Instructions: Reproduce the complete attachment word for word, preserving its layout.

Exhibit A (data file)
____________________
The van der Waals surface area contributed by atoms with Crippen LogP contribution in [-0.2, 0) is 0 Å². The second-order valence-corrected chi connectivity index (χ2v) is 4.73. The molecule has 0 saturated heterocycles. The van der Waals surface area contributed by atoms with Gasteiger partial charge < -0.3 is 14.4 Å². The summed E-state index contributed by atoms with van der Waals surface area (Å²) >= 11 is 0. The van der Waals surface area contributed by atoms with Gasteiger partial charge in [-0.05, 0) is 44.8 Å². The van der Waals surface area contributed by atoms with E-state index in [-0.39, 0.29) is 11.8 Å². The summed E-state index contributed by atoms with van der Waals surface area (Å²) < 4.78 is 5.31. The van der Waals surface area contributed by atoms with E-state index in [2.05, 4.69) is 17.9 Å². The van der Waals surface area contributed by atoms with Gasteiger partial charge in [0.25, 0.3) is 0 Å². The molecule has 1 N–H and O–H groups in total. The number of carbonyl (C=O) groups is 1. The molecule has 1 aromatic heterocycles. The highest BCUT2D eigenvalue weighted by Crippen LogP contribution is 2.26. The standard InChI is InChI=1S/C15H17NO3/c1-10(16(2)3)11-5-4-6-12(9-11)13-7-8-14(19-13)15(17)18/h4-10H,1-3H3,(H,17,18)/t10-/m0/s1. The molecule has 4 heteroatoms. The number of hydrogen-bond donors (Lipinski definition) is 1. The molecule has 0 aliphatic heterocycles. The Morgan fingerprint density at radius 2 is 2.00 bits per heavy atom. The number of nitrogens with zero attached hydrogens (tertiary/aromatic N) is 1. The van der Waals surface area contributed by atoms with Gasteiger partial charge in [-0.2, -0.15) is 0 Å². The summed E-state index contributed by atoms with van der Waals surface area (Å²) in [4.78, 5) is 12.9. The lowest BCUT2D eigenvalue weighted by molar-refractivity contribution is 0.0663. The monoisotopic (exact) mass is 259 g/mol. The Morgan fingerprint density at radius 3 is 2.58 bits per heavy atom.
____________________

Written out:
The van der Waals surface area contributed by atoms with Crippen LogP contribution in [-0.2, 0) is 0 Å². The second-order valence-corrected chi connectivity index (χ2v) is 4.73. The molecule has 0 saturated heterocycles. The van der Waals surface area contributed by atoms with Gasteiger partial charge < -0.3 is 14.4 Å². The summed E-state index contributed by atoms with van der Waals surface area (Å²) >= 11 is 0. The van der Waals surface area contributed by atoms with Gasteiger partial charge in [-0.05, 0) is 44.8 Å². The van der Waals surface area contributed by atoms with E-state index in [-0.39, 0.29) is 11.8 Å². The summed E-state index contributed by atoms with van der Waals surface area (Å²) < 4.78 is 5.31. The van der Waals surface area contributed by atoms with E-state index in [2.05, 4.69) is 17.9 Å². The van der Waals surface area contributed by atoms with Gasteiger partial charge in [0.25, 0.3) is 0 Å². The molecule has 1 N–H and O–H groups in total. The number of carbonyl (C=O) groups is 1. The molecule has 1 aromatic heterocycles. The highest BCUT2D eigenvalue weighted by Crippen LogP contribution is 2.26. The standard InChI is InChI=1S/C15H17NO3/c1-10(16(2)3)11-5-4-6-12(9-11)13-7-8-14(19-13)15(17)18/h4-10H,1-3H3,(H,17,18)/t10-/m0/s1. The molecule has 4 heteroatoms. The number of hydrogen-bond donors (Lipinski definition) is 1. The molecule has 0 aliphatic heterocycles. The Morgan fingerprint density at radius 2 is 2.00 bits per heavy atom. The number of nitrogens with zero attached hydrogens (tertiary/aromatic N) is 1. The van der Waals surface area contributed by atoms with Gasteiger partial charge in [-0.2, -0.15) is 0 Å². The summed E-state index contributed by atoms with van der Waals surface area (Å²) in [4.78, 5) is 12.9. The lowest BCUT2D eigenvalue weighted by molar-refractivity contribution is 0.0663. The monoisotopic (exact) mass is 259 g/mol. The Morgan fingerprint density at radius 3 is 2.58 bits per heavy atom.